EU infighting: Furious MEPs lodge complaint against Parliament chief in damning letter

European Parliament is ‘not a punch bag’ says David Sassoli

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A group of French MEPs complained Mr Sassoli has failed to represent and protect their interests when he decided to leave elected officials out of a major EU Conference in Strasbourg last weekend. The Conference on the Future of the EU was held in the Parliament’s headquarters after it had been closed for over a year due to the coronavirus pandemic.

But MEPs were told they could only participate in the conference remotely after a request sent to Mr Sassoli earlier this month.

The letter, sent by the head of the French Renew Europe delegation, Stéphane Séjourné, dramatically depicted the diplomatic spat as an “astonishing and disappointing” attempt to prevent MEPs, elected parliamentarians, to participate.

Mr Sejourne said: “Preventing access to our own hemicycle is quite outrageous to our work and our function, let alone the people that elected us.”

He added that MEPs were “strongly discouraged to come to Strasbourg, and denied access to the protocol area”.

The French MEP claimed he was forced to sit on the visitors’ tribune.

He went further: “Indeed, when electing you as President of the Parliament, I was also hoping for you to defend the interests of the Parliament, and its Members, which, in my view, you failed to do in this instance.”

He also said he now expects an invitation to all MEPs for the first plenary of the conference, planned for June.

The spat comes after French President Emmanuel Macron asked the EU Parliament chief to resume all parliamentary sessions in Strasbourg.

In a leaked letter to President Sassoli, Mr Macron said: “The health situation is certainly difficult, but it is as difficult in Strasbourg as it is in Brussels.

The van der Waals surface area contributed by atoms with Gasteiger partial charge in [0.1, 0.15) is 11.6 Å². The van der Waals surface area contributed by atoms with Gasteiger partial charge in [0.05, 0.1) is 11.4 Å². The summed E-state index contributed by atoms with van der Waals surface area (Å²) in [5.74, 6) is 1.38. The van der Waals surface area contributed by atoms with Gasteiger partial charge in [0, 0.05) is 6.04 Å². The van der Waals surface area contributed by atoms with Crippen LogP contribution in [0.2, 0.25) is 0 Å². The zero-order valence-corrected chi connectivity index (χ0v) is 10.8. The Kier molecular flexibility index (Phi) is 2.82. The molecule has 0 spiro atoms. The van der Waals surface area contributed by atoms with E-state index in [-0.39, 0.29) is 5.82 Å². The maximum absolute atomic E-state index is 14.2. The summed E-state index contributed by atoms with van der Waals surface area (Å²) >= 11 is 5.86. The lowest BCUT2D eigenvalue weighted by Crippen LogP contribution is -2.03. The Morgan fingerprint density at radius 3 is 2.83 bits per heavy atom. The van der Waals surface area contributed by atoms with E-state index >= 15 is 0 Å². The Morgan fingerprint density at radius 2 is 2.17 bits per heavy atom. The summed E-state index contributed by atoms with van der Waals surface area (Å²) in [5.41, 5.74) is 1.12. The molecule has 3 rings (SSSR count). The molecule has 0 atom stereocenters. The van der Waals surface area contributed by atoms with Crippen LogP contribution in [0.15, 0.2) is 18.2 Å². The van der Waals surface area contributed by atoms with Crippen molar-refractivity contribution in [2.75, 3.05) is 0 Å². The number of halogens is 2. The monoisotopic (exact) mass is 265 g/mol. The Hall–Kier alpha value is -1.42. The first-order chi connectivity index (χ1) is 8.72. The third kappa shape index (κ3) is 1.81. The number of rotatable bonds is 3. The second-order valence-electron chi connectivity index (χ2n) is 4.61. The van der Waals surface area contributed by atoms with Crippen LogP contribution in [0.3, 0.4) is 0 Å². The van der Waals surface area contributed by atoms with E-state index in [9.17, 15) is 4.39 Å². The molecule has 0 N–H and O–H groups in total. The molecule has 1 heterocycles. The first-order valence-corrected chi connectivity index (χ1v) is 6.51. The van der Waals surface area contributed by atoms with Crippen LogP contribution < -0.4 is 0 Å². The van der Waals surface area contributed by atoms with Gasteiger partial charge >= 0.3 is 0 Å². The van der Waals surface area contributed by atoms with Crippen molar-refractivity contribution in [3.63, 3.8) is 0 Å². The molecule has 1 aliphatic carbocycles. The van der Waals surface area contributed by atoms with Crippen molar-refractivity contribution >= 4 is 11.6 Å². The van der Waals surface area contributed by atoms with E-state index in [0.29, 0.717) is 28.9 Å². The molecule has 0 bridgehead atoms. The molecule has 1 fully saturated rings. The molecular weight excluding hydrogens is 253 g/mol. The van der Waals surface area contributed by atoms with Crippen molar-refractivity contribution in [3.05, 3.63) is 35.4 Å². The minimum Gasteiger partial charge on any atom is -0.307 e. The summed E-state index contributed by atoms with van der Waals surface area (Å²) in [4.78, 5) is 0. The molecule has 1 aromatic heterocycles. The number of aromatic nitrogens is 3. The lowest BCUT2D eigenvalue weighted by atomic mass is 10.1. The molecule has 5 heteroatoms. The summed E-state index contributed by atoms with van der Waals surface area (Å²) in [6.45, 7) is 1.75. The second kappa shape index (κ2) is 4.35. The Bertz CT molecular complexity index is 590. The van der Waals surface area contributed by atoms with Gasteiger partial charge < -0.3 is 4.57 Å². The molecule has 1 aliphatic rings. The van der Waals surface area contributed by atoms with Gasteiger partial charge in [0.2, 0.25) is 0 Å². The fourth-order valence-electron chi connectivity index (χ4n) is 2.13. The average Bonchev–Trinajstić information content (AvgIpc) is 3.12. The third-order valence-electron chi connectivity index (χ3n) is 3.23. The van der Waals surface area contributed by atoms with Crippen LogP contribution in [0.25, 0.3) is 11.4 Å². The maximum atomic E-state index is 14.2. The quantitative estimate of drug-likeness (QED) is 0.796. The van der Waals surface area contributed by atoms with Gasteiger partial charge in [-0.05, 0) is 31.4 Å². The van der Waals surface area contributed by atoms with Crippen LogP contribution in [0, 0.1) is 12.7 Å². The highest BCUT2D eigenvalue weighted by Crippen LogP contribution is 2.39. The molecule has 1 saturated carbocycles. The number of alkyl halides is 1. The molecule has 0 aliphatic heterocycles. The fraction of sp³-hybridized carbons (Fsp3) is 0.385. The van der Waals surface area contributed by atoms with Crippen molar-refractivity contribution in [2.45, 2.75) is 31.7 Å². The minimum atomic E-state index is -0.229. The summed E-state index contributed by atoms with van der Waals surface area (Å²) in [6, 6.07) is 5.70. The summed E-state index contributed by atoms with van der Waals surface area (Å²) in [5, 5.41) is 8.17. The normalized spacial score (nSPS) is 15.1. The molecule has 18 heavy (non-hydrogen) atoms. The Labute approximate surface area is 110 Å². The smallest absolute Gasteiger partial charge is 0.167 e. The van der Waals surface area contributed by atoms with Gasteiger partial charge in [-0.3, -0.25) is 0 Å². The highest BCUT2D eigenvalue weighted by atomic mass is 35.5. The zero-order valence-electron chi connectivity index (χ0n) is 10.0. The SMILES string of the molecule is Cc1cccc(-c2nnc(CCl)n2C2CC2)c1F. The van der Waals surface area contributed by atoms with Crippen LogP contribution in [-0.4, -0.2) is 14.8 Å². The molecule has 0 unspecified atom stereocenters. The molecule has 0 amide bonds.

“In those conditions, it is your duty to implement without delay a return to institutional normality and to resume plenary sessions in Strasbourg from October on.”

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He added that France “won’t let political pretexts fuelled by concerns over the pandemic” undermine the role of Strasbourg.

Unfortunately for Mr Macron, his appeal fell on deaf ears and the letter appears to have backfired.

On Monday the EU Parliament confirmed plans to cancel its forthcoming Strasbourg session, due to run from October 5 to October 8.

A second session scheduled to begin on October 19 also looks unlikely to go ahead after Belgian authorities also designated the city as a red zone due to the number of coronavirus cases.

Mr Sassoli declared that the sessions would take place in Brussels.

He wrote in an email, reported by Politico: “Unfortunately, given the increased rate of transmission of the virus in France, including in Bas-Rhin (the area that includes Strasbourg), and in light of public health considerations, we have to reconsider the transfer of members and staff of the European Parliament ahead of the part-session next week.”

Despite the city being declared a red zone by both French and Belgium authorities, officials from Mr Macron’s government reacted furiously.

They have previously argued that plans were in place to protect MEPs and European Parliament staff from coronavirus risks. has contacted the European Parliament for comment. 

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